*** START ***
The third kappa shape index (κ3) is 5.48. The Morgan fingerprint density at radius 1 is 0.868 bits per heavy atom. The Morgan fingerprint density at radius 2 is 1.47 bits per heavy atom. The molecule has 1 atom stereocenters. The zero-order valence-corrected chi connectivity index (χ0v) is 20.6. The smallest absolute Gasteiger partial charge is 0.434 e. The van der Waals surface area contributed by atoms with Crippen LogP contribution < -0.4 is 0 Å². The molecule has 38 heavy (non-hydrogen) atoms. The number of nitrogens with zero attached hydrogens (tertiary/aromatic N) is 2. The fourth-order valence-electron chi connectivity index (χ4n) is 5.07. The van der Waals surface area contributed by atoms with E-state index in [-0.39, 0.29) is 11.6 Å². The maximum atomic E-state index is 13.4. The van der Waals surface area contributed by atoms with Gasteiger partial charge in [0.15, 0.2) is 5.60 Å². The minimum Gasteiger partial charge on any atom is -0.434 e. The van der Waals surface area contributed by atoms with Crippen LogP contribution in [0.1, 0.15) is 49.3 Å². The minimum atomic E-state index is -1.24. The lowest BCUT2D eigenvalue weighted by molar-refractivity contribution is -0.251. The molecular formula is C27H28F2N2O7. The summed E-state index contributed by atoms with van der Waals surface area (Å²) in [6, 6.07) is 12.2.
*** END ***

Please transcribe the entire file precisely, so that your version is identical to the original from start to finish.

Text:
The third kappa shape index (κ3) is 5.48. The Morgan fingerprint density at radius 1 is 0.868 bits per heavy atom. The Morgan fingerprint density at radius 2 is 1.47 bits per heavy atom. The molecule has 1 atom stereocenters. The zero-order valence-corrected chi connectivity index (χ0v) is 20.6. The smallest absolute Gasteiger partial charge is 0.434 e. The van der Waals surface area contributed by atoms with Crippen LogP contribution < -0.4 is 0 Å². The molecule has 38 heavy (non-hydrogen) atoms. The number of nitrogens with zero attached hydrogens (tertiary/aromatic N) is 2. The fourth-order valence-electron chi connectivity index (χ4n) is 5.07. The van der Waals surface area contributed by atoms with E-state index in [-0.39, 0.29) is 11.6 Å². The maximum atomic E-state index is 13.4. The van der Waals surface area contributed by atoms with Gasteiger partial charge in [0.15, 0.2) is 5.60 Å². The minimum Gasteiger partial charge on any atom is -0.434 e. The van der Waals surface area contributed by atoms with Crippen LogP contribution in [0.1, 0.15) is 49.3 Å². The minimum atomic E-state index is -1.24. The lowest BCUT2D eigenvalue weighted by molar-refractivity contribution is -0.251. The molecular formula is C27H28F2N2O7. The summed E-state index contributed by atoms with van der Waals surface area (Å²) in [6, 6.07) is 12.2.